Engineers at UT Arlington’s Research Institute (UTARI) recently won a $1.35 million grant from the National Science Foundation that will fund a project to help robots feel pressure, pain, temperature and other data through skin. Robot skin.
We’re on our way to replicants here. UTARI engineers hope to develop skin filled with sensors that would enable robots to better interact with humans as well as improve prosthetics.
“Our goal is to make robots more human-like and human-friendly,” Popa said. “Robotic devices need to be safe and better able to detect human intent.”
Dan Popa, a UT Arlington associate professor of electrical engineering, will lead the project.
“Our goal is to make robots and robotic technology more human-like and more human-friendly,” Popa said in a statement. “Robotic devices need to be safe and better able to detect human intent.”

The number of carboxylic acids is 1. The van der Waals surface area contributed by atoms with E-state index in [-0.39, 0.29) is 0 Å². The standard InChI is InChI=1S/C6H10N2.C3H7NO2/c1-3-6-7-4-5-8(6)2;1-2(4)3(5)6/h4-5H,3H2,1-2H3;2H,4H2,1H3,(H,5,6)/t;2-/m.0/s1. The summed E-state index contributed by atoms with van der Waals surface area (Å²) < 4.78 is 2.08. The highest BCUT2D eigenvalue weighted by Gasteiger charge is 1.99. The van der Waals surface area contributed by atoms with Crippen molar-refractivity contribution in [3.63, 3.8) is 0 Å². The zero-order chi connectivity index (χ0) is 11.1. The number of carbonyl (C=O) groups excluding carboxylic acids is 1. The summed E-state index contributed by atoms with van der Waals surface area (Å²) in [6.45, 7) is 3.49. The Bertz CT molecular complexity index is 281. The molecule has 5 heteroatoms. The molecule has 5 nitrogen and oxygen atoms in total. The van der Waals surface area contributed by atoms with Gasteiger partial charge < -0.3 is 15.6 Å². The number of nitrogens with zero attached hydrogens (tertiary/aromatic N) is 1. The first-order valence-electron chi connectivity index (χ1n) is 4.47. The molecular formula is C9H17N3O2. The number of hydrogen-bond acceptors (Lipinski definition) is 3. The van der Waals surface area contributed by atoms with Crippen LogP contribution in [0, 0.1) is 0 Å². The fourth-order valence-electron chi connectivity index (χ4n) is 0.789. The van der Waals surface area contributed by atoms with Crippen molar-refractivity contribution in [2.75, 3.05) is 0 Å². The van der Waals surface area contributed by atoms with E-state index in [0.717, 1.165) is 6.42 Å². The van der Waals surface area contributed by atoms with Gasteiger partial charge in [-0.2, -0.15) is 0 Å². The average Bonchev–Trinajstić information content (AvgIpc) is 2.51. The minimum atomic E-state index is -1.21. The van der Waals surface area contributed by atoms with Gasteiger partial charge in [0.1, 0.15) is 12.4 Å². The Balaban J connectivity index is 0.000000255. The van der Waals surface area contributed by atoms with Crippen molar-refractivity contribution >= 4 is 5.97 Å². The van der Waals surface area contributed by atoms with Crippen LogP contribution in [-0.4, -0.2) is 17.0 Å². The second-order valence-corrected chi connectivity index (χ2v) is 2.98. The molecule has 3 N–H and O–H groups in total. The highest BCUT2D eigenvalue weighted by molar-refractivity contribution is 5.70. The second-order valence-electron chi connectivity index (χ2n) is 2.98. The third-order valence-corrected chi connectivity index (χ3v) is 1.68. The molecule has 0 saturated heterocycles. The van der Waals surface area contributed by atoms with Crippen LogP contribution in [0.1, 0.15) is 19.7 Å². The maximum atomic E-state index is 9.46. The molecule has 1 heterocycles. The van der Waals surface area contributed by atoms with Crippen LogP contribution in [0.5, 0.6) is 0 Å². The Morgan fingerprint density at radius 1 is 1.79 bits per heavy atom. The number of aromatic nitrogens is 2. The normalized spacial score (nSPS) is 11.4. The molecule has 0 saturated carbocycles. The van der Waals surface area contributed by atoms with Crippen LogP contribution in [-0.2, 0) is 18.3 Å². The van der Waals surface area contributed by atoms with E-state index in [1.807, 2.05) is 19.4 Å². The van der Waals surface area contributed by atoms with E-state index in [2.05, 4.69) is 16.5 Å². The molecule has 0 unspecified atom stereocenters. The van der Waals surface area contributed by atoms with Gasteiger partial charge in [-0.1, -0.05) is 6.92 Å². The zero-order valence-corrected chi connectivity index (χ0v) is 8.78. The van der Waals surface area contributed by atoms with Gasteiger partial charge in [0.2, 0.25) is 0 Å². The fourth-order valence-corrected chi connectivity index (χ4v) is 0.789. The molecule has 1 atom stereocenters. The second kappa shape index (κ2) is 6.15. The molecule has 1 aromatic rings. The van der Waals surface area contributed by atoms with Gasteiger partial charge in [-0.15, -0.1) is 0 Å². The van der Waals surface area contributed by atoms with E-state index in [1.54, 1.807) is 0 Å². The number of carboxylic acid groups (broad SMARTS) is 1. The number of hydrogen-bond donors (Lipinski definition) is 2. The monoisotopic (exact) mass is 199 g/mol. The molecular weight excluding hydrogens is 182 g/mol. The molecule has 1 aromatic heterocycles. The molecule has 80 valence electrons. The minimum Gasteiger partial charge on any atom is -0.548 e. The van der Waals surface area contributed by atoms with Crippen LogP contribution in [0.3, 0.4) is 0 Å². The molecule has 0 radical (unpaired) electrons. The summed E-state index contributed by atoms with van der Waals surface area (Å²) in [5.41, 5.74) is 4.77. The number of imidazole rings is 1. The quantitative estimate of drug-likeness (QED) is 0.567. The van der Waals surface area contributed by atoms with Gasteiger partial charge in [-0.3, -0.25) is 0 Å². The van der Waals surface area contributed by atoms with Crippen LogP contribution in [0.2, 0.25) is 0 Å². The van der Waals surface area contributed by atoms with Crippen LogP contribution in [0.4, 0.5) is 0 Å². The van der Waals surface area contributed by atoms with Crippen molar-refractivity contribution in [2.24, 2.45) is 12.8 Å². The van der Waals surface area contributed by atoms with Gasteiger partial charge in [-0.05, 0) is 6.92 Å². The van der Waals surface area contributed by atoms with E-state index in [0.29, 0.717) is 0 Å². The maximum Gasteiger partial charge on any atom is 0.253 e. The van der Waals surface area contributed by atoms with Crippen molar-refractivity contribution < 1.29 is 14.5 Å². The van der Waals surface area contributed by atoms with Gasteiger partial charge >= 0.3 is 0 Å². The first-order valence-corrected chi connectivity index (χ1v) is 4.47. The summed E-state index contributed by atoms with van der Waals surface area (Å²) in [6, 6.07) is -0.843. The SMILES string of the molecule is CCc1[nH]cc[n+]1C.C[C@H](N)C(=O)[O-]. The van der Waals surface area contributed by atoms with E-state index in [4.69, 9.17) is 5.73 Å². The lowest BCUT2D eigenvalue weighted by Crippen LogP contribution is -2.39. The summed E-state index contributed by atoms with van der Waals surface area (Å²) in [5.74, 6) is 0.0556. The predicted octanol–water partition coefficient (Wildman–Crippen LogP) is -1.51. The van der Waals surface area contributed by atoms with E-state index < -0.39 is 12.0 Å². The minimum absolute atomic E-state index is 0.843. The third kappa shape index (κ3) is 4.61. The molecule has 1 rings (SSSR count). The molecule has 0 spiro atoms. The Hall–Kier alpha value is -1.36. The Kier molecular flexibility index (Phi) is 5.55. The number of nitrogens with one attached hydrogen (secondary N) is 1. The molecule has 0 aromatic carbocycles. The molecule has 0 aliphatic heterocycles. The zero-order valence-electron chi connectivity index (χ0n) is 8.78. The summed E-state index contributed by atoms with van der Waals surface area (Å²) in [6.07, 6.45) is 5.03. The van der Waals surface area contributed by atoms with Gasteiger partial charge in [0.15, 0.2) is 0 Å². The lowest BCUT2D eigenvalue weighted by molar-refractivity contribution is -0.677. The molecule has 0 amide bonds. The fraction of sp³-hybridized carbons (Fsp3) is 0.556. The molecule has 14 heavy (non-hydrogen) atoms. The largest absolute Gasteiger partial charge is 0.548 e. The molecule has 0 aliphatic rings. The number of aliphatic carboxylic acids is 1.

So far there is no known way to understand robot intent, as their cold, shiny shells fail to reveal anything known as “remorse” or “empathy.”
Popa expects the research to yield breakthroughs in how prosthetics are currently developed, creating a more realistic approach to artificial limbs.
“When someone is wearing a prosthetic, we want that prosthetic to be able to determine when a baseball is being thrown at it, then catch the ball,” Popa said.
The technology has the potential to yield exciting results. Those who have lost limbs or appendages could regain near — if not all — of the subtleties that come from being able to sense things like pressure and temperature.
At the same time, the project aims to create a future where robots “will share their living spaces with humans, and, like people, will wear sensor skins and clothing that must be interconnected, fitted, cleaned, repaired and placed.”
If this future holds true, the first thing to be replaced is humans.